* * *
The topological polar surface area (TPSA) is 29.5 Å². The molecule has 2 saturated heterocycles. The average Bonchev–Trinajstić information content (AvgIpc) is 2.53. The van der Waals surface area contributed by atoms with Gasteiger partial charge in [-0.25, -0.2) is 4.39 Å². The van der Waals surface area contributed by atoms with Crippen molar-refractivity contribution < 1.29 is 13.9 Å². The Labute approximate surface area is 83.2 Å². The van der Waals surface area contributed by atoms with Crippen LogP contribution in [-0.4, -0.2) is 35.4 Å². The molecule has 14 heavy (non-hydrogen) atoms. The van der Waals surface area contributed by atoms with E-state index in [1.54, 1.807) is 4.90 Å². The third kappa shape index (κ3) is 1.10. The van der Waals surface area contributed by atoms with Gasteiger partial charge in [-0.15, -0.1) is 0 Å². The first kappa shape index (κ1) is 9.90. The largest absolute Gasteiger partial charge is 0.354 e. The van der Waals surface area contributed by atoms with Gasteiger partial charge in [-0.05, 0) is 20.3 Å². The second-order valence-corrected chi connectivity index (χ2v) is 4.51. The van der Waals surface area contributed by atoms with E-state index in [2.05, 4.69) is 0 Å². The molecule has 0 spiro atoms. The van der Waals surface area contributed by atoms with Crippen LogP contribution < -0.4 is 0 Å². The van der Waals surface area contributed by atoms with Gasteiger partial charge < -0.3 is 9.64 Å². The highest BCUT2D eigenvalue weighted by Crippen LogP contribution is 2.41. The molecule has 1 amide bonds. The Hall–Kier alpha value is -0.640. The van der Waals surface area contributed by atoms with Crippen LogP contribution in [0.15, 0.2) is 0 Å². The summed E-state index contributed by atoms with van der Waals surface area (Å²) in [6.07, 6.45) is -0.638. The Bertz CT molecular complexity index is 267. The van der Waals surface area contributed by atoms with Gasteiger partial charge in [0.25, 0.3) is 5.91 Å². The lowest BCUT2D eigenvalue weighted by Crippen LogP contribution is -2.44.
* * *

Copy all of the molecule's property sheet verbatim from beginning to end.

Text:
The topological polar surface area (TPSA) is 29.5 Å². The molecule has 2 saturated heterocycles. The average Bonchev–Trinajstić information content (AvgIpc) is 2.53. The van der Waals surface area contributed by atoms with Gasteiger partial charge in [-0.25, -0.2) is 4.39 Å². The van der Waals surface area contributed by atoms with Crippen molar-refractivity contribution < 1.29 is 13.9 Å². The Labute approximate surface area is 83.2 Å². The van der Waals surface area contributed by atoms with Crippen LogP contribution in [-0.4, -0.2) is 35.4 Å². The molecule has 14 heavy (non-hydrogen) atoms. The van der Waals surface area contributed by atoms with E-state index in [1.54, 1.807) is 4.90 Å². The third kappa shape index (κ3) is 1.10. The van der Waals surface area contributed by atoms with Gasteiger partial charge in [-0.15, -0.1) is 0 Å². The first kappa shape index (κ1) is 9.90. The largest absolute Gasteiger partial charge is 0.354 e. The van der Waals surface area contributed by atoms with Gasteiger partial charge in [-0.05, 0) is 20.3 Å². The second-order valence-corrected chi connectivity index (χ2v) is 4.51. The van der Waals surface area contributed by atoms with E-state index in [2.05, 4.69) is 0 Å². The molecule has 0 spiro atoms. The van der Waals surface area contributed by atoms with Crippen LogP contribution < -0.4 is 0 Å². The van der Waals surface area contributed by atoms with Gasteiger partial charge < -0.3 is 9.64 Å². The highest BCUT2D eigenvalue weighted by Crippen LogP contribution is 2.41. The molecule has 1 amide bonds. The Hall–Kier alpha value is -0.640. The van der Waals surface area contributed by atoms with Crippen LogP contribution in [0.15, 0.2) is 0 Å². The summed E-state index contributed by atoms with van der Waals surface area (Å²) in [6.07, 6.45) is -0.638. The Bertz CT molecular complexity index is 267. The van der Waals surface area contributed by atoms with Gasteiger partial charge in [0.25, 0.3) is 5.91 Å². The lowest BCUT2D eigenvalue weighted by Crippen LogP contribution is -2.44.